There are also two new modes the game offers to help improve your PokÃ©mon. The first of which is Super Training, a mode that introduces more casual players to a previously "hidden" function in the game, EV training. The basic gist of it is that for defeating a certain type of PokÃ©mon, the PokÃ©mon that defeated it gets a small boost in a certain stat. This was something that was previously only really used by more dedicated players. While this method is still in X/Y, the game has provided a much more fun way to boost the stats of your team. The on-rails shooter mini-game where you take down giant balloons is a quick dose of fun. It makes good use of planning your shoots to account for different targets and how long you can charge a shot for. When you beat the game, you are rewarded with a punching bag that your PokÃ©mon can hit to improve their stats, and these bags come in different sizes. One thing I noticed was that the size of the bag would not really be influenced by how quickly I beat the game. Sometimes I would do absolutely terrible and still walk out with a medium or even a large. If they had given you a differing bag size depending on how quickly you completed the challenge, it would seem like a more fitting reward.
The other feature is PokÃ©mon Amie. This mode allows the player to interact with their PokÃ©mon in a Nintendogs-like manner. In the main hub of this mode, you can pet your PokÃ©mon with the stylus, feed it snacks, and make facial expressions at it to make it friendlier with you. You can also have them participate in three mini-games, which are not unlike the mini-games found in the PokÃ©mon Stadium series for the Nintendo 64. While none of the mini-games have as much substance as the Super Training regimens, they still serve as good time-wasters. Now, you may be looking at this description and thinking that this is just a "fluff" mode, but it actually serves a purpose in the main game, for treating your PokÃ©mon correctly can result in it dodging more enemy attacks and scoring more critical hits. The only problem I found with the mode was that I couldn`t get the facial recognition system to work most of the time. The game is very specific about what angle you hold the 3DS at and where your face is. The game will sometimes prompt you to turn your head sideways, but when you do it, the game loses track of your face entirely. It can be frustrating for those who actually get invested in this mode.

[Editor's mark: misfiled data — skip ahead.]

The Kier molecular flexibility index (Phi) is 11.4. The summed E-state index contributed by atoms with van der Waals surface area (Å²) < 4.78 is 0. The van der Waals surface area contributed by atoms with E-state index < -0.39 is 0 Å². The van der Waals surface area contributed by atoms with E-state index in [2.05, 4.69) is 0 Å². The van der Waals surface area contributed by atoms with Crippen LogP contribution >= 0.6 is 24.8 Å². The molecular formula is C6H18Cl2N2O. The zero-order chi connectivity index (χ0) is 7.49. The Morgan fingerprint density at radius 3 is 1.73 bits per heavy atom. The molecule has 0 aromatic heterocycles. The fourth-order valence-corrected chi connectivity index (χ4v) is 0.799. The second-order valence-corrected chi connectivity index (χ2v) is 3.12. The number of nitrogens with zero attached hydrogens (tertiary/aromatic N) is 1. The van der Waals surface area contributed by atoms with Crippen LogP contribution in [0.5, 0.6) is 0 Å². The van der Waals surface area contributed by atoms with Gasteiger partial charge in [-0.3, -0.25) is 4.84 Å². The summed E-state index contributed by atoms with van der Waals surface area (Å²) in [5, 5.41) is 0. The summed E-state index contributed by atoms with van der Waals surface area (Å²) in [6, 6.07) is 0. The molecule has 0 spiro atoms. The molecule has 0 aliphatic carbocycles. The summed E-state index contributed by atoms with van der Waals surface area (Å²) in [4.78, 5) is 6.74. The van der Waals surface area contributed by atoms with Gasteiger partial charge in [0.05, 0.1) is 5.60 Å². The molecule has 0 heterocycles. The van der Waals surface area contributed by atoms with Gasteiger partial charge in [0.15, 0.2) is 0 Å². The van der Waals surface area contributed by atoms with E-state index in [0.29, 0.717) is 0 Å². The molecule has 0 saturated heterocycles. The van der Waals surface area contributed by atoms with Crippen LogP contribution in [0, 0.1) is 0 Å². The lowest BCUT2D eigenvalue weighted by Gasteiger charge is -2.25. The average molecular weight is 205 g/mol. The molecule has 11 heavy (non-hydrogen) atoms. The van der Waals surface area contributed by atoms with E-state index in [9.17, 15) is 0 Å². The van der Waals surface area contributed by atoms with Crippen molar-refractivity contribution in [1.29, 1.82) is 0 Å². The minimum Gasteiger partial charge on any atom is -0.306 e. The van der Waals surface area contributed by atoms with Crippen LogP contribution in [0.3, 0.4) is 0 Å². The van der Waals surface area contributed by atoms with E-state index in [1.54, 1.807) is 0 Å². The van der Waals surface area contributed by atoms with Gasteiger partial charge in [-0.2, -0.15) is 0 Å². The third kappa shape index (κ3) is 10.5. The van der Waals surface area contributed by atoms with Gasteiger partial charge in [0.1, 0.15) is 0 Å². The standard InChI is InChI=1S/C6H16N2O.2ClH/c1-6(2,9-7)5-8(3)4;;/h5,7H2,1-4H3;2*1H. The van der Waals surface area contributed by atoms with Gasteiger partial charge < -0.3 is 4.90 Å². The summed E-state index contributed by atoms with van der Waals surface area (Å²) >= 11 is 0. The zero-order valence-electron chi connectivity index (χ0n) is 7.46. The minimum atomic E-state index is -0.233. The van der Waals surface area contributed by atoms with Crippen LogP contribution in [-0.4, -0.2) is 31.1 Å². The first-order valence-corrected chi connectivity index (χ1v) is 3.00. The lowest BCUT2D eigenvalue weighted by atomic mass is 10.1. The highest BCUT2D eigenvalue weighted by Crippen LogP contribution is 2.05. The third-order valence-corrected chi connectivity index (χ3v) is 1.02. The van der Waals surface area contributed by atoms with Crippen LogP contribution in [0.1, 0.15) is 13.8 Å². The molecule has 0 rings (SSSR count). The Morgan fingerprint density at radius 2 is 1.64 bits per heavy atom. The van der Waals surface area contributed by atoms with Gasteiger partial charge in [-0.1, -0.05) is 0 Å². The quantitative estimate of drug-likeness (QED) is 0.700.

There are also new types of battles in the game. One of the most common you`ll run into are horde encounters. Much like how more traditional RPGs have you fight waves of enemies upon random encounters, you can now run into large groups of PokÃ©mon, almost always consisting of PokÃ©mon of the same species, in the wild. Each PokÃ©mon is at a lower level than the PokÃ©mon you find in single encounters in whatever area you`re in, but they each get to attack your single PokÃ©mon, while yours can usually only attack one at a time. On one hand, it`s a nice addition because it allows you to catch PokÃ©mon exclusive to specific areas at a lower level, because in the long run, it`s better than catching a higher-level PokÃ©mon, since they`re able to gain higher stats than the wild higher-level PokÃ©mon through training, and it`s a good alternative to breeding. On the other hand, unless you have one of the few attacks that can attack groups, you might find these fights annoying, especially if you are used to other RPGs where you have a team of characters fighting hordes of enemies. These fights are very slow, and if the opponents have attacks that deal status effects such as poison or paralysis, don`t bother using an item, because one of them will just use the same attack next turn. I feel like this is a good direction for the series to go in, but I think it could be more developed. Perhaps it can allow two PokÃ©mon to fight the hordes, and the hordes themselves can have PokÃ©mon at higher levels. Sure, it would mean losing the potential of catching a lower-level version of certain PokÃ©mon, but I think in the long run, it could lead to more strategic encounters, similar to what double, triple, and multi-battles have offered, and also serve as a good way to make level grinding less of a chore.
Speaking of level grinding, the game attempts to make this process easier by giving you an Exp. Share after you defeat the first Gym Leader. Fans of the original Red/Blue/Yellow games may recall an item called the Exp. All, which distributed experience points among your entire team after a battle (and also forced you to rapidly tap the A button even through the individual messages regarding each PokÃ©mon`s earnings.) Later games replaced this item with Exp. Share, an item that was to be held by one PokÃ©mon so that it could gain experience after each battle, even if it didn`t participate. This game gives Exp. Share the same function as its first-generation predecessor (now with 90% less button mashing.) Personally, I didn`t like using it. I understand that it`s in the game because many players generally don`t like grinding levels, but there was something about having my PokÃ©mon gaining experience from doing nothing that rubbed me the wrong way. My Torchic was at a higher level than the rest of my team, and at that point in the game, I barely used it. There`s just something about the grind that is more rewarding than just giving my team free experience. Having each member of your team defeat a bunch of wild PokÃ©mon feels gratifying because you put in the time and effort to make them stronger. The player generally wants to feel like they`ve earned the reward of a stronger PokÃ©mon, and with the Exp. Share method, only one PokÃ©mon is really earning the experience. I turned it off fairly early in the game.